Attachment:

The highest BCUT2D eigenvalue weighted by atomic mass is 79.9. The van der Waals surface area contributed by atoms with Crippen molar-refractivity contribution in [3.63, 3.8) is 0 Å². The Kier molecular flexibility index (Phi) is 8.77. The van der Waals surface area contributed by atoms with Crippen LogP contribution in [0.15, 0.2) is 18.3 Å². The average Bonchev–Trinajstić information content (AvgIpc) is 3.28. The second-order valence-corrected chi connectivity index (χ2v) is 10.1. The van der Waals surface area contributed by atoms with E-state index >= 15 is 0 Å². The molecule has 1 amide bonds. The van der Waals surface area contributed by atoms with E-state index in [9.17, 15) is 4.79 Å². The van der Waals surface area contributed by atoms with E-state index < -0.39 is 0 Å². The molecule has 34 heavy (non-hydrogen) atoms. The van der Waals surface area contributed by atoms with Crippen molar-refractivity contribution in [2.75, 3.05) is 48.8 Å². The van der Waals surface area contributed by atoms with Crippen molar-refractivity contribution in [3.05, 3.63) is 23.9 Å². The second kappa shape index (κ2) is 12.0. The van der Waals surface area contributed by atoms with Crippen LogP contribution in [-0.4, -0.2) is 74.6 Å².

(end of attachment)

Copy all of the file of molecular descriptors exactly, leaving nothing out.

The highest BCUT2D eigenvalue weighted by atomic mass is 79.9. The van der Waals surface area contributed by atoms with Crippen molar-refractivity contribution in [3.63, 3.8) is 0 Å². The Kier molecular flexibility index (Phi) is 8.77. The van der Waals surface area contributed by atoms with Crippen LogP contribution in [0.15, 0.2) is 18.3 Å². The average Bonchev–Trinajstić information content (AvgIpc) is 3.28. The second-order valence-corrected chi connectivity index (χ2v) is 10.1. The van der Waals surface area contributed by atoms with E-state index >= 15 is 0 Å². The molecule has 1 amide bonds. The van der Waals surface area contributed by atoms with E-state index in [9.17, 15) is 4.79 Å². The van der Waals surface area contributed by atoms with E-state index < -0.39 is 0 Å². The molecule has 34 heavy (non-hydrogen) atoms. The van der Waals surface area contributed by atoms with Crippen molar-refractivity contribution in [2.75, 3.05) is 48.8 Å². The van der Waals surface area contributed by atoms with Crippen molar-refractivity contribution in [3.05, 3.63) is 23.9 Å². The second kappa shape index (κ2) is 12.0. The van der Waals surface area contributed by atoms with Crippen LogP contribution in [-0.4, -0.2) is 74.6 Å².